New memory care unit opens at Glendora in Wooster

New memory care unit opens at Glendora in Wooster
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Activities such as putting together puzzles are just part of the multi-faceted memory care center at Glendora Health Care in Wooster.

                        

A man and woman sit at a table working together on a puzzle. Another sits with her morning coffee, gazing out the window at a horse in a nearby meadow. Two other residents sit together on a couch, watching “Good Morning America” and chatting.

They are residents in the new memory care unit at Glendora Health Care in Wooster.

“We’re very proud and excited to be able to offer this kind of advanced memory care to our residents,” said Megan Arney, regional director of business and development for Progressive Quality Care, the parent company of Glendora.

According to the Alzheimer’s Association, an estimated 5.8 million Americans of all ages are living with Alzheimer’s dementia. One in 10 people age 65 and older has Alzheimer’s dementia, and almost two-thirds are women.

The Glendora facility is owned and operated by the Flank family, which also operates the Avenue Care and Rehabilitation Center in Wooster. Glendora is one of the company’s 13 skilled nursing and assisted living facilities. Besides the memory care unit, Glendora offers long-term care placement, skilled nursing and respite stays.

The facility has become half-filled since its opening in May and features private and semi-private rooms where residents receive state-of-the-art memory care. The rooms are specially decorated for cognitively impaired patients, and there is a special group room where the residents gather for activities.

“Our program determines the best methods to maintain patients’ safety and independence,” Arney said. “We try very hard to make sure to provide activities that the person with dementia finds stimulating and meaningful.”

The memory care unit is staffed by a specially trained STNA at all times, with all other levels of skilled nursing care being available on a continual basis, in addition to the specialized memory care. Paul Nielson, M.D., is the medical director. The unit has safety measures to ensure residents’ physical safety at all times.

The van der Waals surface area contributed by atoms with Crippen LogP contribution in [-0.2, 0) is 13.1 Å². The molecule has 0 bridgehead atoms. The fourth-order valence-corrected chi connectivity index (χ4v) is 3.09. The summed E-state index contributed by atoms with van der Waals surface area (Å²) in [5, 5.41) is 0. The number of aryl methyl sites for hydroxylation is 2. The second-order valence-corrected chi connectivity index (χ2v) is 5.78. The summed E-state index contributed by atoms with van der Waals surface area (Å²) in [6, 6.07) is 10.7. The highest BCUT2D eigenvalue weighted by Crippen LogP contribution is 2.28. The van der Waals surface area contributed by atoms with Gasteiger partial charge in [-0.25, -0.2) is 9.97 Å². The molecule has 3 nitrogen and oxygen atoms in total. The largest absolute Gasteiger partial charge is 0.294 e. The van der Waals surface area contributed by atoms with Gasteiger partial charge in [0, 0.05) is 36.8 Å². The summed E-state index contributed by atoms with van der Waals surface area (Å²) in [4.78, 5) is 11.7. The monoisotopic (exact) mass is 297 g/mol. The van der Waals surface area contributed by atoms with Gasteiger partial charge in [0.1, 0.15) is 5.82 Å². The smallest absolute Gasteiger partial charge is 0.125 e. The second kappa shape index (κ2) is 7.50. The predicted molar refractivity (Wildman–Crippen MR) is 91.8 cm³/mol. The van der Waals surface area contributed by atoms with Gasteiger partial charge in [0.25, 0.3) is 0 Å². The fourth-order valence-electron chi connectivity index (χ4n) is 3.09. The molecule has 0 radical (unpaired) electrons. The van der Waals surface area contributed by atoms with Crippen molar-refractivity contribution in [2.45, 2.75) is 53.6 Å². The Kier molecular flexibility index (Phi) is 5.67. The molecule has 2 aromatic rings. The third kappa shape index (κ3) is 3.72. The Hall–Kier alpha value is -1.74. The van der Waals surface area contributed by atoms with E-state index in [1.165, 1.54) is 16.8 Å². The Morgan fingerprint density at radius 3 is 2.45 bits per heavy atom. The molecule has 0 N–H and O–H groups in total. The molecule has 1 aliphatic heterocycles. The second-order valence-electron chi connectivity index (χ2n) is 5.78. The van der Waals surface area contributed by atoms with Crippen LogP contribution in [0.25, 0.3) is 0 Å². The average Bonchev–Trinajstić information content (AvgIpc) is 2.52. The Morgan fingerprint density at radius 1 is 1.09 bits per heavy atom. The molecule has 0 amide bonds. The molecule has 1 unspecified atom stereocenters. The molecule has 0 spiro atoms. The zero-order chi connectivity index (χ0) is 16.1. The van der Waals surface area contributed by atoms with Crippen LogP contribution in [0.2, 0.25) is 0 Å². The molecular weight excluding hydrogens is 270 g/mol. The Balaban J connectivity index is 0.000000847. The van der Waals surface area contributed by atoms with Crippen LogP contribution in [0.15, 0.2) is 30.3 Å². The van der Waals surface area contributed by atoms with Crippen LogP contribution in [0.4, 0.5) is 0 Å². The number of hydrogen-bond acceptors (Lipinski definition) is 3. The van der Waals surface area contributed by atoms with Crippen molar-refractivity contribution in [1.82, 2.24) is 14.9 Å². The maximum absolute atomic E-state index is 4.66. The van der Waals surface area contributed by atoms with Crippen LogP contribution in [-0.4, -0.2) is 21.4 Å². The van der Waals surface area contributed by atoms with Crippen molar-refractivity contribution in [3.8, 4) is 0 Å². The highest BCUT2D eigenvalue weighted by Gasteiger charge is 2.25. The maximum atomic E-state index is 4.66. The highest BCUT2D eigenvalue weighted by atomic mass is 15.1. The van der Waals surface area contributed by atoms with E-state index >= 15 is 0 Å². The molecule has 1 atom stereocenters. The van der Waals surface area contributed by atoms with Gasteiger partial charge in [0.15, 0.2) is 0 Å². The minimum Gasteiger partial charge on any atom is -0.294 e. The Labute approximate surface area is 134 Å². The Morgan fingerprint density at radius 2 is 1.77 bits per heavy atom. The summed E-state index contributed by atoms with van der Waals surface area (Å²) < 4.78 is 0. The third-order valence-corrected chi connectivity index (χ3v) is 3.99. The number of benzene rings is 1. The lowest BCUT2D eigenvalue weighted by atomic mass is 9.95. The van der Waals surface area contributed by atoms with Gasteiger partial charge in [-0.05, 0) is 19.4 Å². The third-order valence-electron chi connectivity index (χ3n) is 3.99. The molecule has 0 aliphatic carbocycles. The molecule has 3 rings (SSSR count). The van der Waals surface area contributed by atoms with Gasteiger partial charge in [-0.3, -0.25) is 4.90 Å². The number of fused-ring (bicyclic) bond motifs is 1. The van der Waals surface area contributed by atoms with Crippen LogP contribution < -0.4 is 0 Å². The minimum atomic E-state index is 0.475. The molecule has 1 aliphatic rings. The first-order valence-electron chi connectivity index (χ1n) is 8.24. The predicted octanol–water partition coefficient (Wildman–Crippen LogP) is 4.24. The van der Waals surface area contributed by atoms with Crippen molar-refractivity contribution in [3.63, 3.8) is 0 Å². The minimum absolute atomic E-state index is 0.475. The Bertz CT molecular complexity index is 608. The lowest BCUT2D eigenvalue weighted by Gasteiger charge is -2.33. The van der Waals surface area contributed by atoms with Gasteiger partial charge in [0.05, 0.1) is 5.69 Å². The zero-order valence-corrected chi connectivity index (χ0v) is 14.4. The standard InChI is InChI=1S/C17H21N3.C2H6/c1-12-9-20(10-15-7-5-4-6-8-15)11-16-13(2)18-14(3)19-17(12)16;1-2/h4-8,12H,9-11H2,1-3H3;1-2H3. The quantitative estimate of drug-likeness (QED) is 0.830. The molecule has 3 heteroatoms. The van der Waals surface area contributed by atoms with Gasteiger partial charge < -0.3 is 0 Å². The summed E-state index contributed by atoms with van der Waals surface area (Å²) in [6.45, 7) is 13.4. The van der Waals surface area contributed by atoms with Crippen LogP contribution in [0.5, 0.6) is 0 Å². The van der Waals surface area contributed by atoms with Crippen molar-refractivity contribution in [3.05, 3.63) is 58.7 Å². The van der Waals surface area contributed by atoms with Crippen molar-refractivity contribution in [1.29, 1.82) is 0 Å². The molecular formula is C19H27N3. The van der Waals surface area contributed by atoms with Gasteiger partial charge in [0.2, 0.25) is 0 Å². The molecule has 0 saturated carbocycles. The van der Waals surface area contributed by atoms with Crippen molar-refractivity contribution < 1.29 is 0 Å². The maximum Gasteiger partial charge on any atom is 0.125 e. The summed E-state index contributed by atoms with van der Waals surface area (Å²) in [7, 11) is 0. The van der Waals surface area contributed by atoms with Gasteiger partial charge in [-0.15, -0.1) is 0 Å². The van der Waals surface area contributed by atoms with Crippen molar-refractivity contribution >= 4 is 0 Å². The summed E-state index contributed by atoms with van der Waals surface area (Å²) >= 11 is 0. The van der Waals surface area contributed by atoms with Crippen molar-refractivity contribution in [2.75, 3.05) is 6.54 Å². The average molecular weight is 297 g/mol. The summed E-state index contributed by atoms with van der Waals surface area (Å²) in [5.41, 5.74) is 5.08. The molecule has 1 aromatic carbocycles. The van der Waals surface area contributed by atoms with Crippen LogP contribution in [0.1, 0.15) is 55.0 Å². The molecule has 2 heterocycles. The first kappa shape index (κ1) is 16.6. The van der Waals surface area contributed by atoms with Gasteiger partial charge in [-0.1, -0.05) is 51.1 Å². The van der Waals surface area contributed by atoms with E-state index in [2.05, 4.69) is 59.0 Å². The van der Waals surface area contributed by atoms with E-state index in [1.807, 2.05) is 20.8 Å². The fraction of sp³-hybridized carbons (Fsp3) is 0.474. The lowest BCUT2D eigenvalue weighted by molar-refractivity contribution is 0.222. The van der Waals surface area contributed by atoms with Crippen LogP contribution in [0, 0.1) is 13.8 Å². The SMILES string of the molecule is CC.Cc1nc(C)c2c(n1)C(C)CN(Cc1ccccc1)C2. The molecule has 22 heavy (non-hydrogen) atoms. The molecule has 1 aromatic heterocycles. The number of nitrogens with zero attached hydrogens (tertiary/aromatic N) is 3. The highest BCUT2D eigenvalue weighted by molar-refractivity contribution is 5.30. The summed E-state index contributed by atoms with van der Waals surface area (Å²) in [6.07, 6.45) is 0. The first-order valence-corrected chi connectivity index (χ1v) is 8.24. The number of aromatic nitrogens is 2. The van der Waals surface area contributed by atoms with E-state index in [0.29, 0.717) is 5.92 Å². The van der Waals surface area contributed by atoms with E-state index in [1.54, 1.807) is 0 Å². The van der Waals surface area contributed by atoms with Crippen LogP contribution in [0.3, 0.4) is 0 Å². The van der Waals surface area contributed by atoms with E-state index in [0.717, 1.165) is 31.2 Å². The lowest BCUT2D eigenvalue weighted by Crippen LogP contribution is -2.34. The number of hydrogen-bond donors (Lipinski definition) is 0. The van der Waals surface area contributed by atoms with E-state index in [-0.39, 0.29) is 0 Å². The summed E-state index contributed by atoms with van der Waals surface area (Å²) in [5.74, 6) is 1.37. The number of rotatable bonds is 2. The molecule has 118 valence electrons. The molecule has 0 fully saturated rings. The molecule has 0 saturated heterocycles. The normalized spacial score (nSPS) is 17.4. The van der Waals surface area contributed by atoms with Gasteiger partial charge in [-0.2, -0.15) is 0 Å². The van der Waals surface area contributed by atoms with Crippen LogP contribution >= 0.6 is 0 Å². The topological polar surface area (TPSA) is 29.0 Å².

“People with dementia and Alzheimer’s tend to want to wander, so that’s something we take incredibly seriously,” Arney said. “Our team is upbeat and provides very personal care to each resident. For example, they love having their nails painted and other pampering. They’re so sweet, and they love to reminisce.”

Arney said there are certain criteria that determine if memory care is best for a patient.

These would include changes in new or onset of cognition loss, which can include but is not limited to memory loss, problem-solving difficulties, loss of or changes to executive functioning, changes or loss of attention span, changes in or new onset of worsening impulse control and self-monitoring behaviors, and difficulty in or worsening of ability to sequence through tasks. Other changes to look for include mobility loss, communication loss, negative behaviors or resisting self care.

Arney said, “Each person with dementia is unique, and our team of therapists works directly with all providers and staff to create an individual plan to meet his or her needs.”

Therapy for people with dementia includes physical, occupational and speech therapy, according to Arney.

“The type of services depends on the needs of the individuals, their goals, their family’s or caregiver’s goals, and their abilities,” she said. “Many people with dementia can do tasks on their own or only require a little assistance or guidance. The role of the therapist is to determine how to maximize their function while maintaining their safety.”

CogWorks is an interdisciplinary team in the program overview approach to enhance meaningful participation in life activities of those individuals with cognitive deficits as a result of illness or injuries. Speech language pathologists, occupational therapists and physical therapists work alongside physicians, nurses, activities personnel, families and the client to develop and implement a patient-specific program to meet the individual’s unique needs.

“Physical therapy helps maintain safety and independence in walking, transfers, bed mobility and other forms of mobility. It includes assessment for the management of pain, changes in joints’ range of motion, balance, coordination and strength,” Arney said.

Occupational therapy, she said, determines the best method and equipment to safely complete daily tasks and routines and participate in activities the person with dementia finds meaningful. It can assess and provide for treatment in the management of pain, changes in joints’ range of motion, balance, coordination and strength.

Arney said speech therapy determines the best method of communication to ensure the individual’s needs are known and met. Diet consistency promotes a safe and effective swallow. It determines the best approach in connection with other team members to promote independence in daily tasks and mobility that are impacted by an individual’s thinking skills.

It’s important to understand not all therapy is meant to restore someone’s lost function, Arney said.

“Therapists assess the environment and make recommendations on how the environment can change to promote function and reduce caregiver burden. To put it simply, therapists can provide tips and tricks that help maintain a person’s functional abilities for as long as possible,” Arney said.

Glendora, located at 1552 N. Honeytown Road, also offers family support and educational services for those with a relative in memory care.

For more information call 330-264-0912 or visit www.glendoracarecenter.com.


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